How Mindfulness Can Make You a Better Programmer
Maybe it was the last time you listened to a podcast, skimmed recent headlines, or caught up with friends, but chances are, it hasn’t been long since you heard a reference to “mindfulness.”
No matter what your personal experience with it, you’ll probably agree that mindfulness is having a moment in American life. There are books on mindfulness for athletes, mindfulness for weight loss, mindfulness for kids, and, of course, Mindfulness for Dummies.
But what may seem like a recent cultural phenomenon is much more than a passing trend: since 1979, when MIT-trained molecular biologist Jon Kabat-Zinn decided to integrate ancient Eastern practices into modern Western medicine, increasing data, countless studies, and thousands of peer-reviewed articles have confirmed the physiological and psychological benefits from practicing mindfulness meditation.
We’re not talking about your fringe-hippie-uncle’s mystic chanting and gong-ringing. While Kabat-Zinn’s original focus was using mindfulness to treat chronic health issues, iterations of his original Mindfulness-Based-Stress-Reduction (MBSR) have been used successfully in medicine, mental health, and social institutions like schools, prisons, and the military.
What is mindfulness?
Despite–or maybe because of–its ubiquity, there’s plenty of confusion and/or misunderstanding over mindfulness. Certainly, the practice of being aware of our thoughts has been around as long as humans have realized we have thoughts to be aware of, so it’s important to note that your understanding of mindfulness may be different than your neighbor’s.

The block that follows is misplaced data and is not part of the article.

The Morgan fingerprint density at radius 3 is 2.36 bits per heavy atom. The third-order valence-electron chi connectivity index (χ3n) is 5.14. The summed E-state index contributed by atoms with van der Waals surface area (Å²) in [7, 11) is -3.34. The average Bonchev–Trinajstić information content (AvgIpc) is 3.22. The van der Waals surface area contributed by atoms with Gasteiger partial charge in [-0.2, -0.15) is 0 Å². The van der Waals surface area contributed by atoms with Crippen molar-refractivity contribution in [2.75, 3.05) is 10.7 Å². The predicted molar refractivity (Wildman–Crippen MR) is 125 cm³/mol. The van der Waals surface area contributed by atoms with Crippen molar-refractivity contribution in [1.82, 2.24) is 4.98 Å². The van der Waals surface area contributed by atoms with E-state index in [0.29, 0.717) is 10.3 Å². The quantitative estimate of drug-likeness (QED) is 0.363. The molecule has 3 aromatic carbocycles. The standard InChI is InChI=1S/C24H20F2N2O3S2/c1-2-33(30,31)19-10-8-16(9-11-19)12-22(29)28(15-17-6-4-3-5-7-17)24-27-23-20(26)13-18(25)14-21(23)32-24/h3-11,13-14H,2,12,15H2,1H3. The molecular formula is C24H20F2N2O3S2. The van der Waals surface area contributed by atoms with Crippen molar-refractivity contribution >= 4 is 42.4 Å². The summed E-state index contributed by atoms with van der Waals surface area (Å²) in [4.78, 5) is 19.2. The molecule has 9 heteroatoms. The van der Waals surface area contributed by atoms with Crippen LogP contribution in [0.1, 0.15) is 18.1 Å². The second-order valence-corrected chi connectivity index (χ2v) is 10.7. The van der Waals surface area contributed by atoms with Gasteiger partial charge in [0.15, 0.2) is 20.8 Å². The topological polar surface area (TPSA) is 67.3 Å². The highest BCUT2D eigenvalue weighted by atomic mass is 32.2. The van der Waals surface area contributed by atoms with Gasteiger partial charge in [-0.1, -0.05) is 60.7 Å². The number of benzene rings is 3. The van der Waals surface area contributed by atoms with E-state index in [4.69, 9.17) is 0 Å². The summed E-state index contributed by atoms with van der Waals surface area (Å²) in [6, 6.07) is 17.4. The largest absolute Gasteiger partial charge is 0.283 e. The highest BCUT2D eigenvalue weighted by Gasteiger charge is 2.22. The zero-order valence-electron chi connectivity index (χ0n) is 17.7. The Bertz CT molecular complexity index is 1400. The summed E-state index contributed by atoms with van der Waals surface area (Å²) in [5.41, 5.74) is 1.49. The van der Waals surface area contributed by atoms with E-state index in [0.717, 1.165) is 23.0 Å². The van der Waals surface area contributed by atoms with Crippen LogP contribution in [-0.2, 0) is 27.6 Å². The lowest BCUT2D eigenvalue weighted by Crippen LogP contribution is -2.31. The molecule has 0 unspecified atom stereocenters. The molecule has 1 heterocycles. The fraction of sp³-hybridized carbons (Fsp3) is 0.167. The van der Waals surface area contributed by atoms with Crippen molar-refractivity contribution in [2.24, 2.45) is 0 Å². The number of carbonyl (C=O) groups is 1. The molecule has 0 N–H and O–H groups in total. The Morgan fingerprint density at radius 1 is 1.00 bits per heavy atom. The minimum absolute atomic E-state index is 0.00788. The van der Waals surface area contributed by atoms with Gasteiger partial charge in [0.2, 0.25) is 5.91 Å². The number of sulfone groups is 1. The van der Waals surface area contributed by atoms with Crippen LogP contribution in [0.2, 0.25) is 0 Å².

For the purpose of this article, “mindfulness” is the intentional practice of bringing your awareness to the present moment.
It sounds simple, right? So simple that you may think to yourself, I don’t need that. But if you’re one of the increasing number of Americans who has attempted to sit still and watch your own thoughts lately, without getting totally swept up in them within seconds, you know that being aware of the present moment isn’t as easy as it sounds.
Before we jump to the benefits mindfulness offers engineers, developers, and programmers, it may be helpful to note a few things that mindfulness isn’t:
- Mindfulness is not a religion. While it can be incorporated into a religious or spiritual practice, the model popularized by Kabat-Zinn is strictly secular.
- Mindfulness is not eliminating difficult thoughts and feelings. Mindfulness is noticing difficult thoughts or feelings (anger, frustration, envy, resentment, annoyance) and letting them pass without lingering on them, indulging them, or judging their usefulness.
- Mindfulness is not controlling your thoughts. While some meditation practices emphasize focus and/or repetition, this practice utilizes the one thing we all have that is constant yet ever-changing: our breath. Making a mental return to notice your inhalations and exhalations whenever your thoughts start to wander is all it takes to realize we can never completely control our thoughts.
- Mindfulness is not trying to change who you are. The purpose of mindfulness is not to become jedis, saviors, wizards, sages, or saints. Mindfulness is being you. With awareness.
- Mindfulness is not a waste of time. A point of emphasis in the practice is that it’s non-judgmental. The bad sessions aren’t actually bad. The good sessions aren’t actually good. The sessions just are. Try not to get hung up on expectation or frustration.
How mindfulness will help you write better code.
Great coding requires a few things from a developer outside of technical ability: mental stability and focus, patience, and open-mindedness. Practicing mindfulness offers the following: